• Type 2 muscle fibers, then they’ll find it easy to add mass to their calves (because type 2 fibers have a much higher potential for growth)

However, recent research conducted by scientists at CUNY Lehman College suggests this probably isn’t the case.

In this study, the researchers found that the calves respond about as well as any other muscle in the body to resistance training regardless of their fiber-type composition. 

That being said, there were large differences in how participants responded to the different rep ranges used in the study (which may explain why some people struggle more than others to grow their calves).

They found that for some people, high-rep training led to more growth, whereas for others low-rep training was better, and for the rest it didn’t seem to matter.

In other words, if you find your calves aren’t growing, it’s probably not because you have poor calf genetics. Instead, it’s more likely that you just aren’t giving your calves the kind of training they need to grow, and that you can kickstart your calf growth by experimenting with different rep ranges.

For example, if you normally train your calves with heavy weights in low rep ranges and haven’t seen much progress, switch to training with lighter weights in higher rep ranges and see if your calves respond better.

Or if you normally train in high rep ranges with lighter weights, it might be time to give heavy, low-rep training a try.

FAQ #3: What are the best supplements to build big calves?

Unfortunately, no amount of pills and powders are going to automagically give you big calves.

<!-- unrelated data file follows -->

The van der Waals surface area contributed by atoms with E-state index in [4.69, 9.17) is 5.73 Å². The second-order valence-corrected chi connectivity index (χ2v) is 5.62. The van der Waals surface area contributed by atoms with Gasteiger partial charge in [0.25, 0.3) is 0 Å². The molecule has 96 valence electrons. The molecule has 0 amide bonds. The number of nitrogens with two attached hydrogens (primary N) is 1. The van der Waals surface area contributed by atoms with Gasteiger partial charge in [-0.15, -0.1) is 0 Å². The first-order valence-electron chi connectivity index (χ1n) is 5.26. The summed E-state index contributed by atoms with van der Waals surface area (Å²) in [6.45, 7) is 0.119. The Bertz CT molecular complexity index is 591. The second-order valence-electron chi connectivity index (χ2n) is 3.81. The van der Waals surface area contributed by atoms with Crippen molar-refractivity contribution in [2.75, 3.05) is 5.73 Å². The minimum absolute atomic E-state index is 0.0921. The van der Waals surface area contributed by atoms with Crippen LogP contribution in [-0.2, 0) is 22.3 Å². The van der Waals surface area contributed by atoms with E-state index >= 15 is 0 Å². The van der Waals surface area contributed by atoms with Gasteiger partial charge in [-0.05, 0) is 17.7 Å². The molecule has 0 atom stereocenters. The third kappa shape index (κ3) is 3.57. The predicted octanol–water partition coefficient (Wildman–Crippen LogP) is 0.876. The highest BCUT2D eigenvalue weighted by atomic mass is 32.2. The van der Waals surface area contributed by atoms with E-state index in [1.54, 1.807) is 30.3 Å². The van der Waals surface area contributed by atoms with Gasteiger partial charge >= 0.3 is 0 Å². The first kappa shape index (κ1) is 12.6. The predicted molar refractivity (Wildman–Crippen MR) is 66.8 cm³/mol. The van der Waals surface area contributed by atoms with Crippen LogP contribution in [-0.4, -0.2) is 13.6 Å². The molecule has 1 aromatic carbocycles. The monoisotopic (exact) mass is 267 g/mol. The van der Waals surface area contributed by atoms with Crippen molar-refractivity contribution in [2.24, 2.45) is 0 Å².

In fact, most muscle-building supplements are completely worthless.

But here’s the good news:

If you know how to eat and train to build muscle, certain supplements can speed up the process. (And if you’d like to know exactly what supplements to take to reach your fitness goals, take the Legion Supplement Finder Quiz.)

Here are the best supplements for supporting your calf workouts:

  • 0.8-to-1.2 grams of protein per pound of body weight per day. This provides your body with the “building blocks” it needs to build and repair muscle tissue and help you recover from your workouts. If you want a clean, convenient, and delicious source of protein, try Whey+ or Casein+.
  • 3-to-5 grams of creatine per day. This will boost muscle and strength gain, improve anaerobic endurance, and reduce muscle damage and soreness from workouts. If you want a 100% natural source of creatine that also includes two other ingredients that will help boost muscle growth and improve recovery, try Recharge.
  • One serving of Pulse per day. Pulse is a 100% natural pre-workout drink that enhances energy, mood, and focus; increases strength and endurance; and reduces fatigue. You can also get Pulse with caffeine or without.

FAQ #4: Are calf workouts for men and women the same?

Yes.

There’s nothing physiologically different about men and women’s calves, so both can benefit from the same style of calf training.

FAQ #5: Can you train calves every day?

You can if you want.

Doing too much volume every day can quickly lead to overreaching and injury, though, so if you do decide to train your calves every day, make sure you scale down the number of sets and reps you do.

If you want to train your calves every day, I recommend doing just 3 sets per workout, and if your feet, knees, or Achilles tendons begin to complain, dial your training back a bit.

+ Scientific References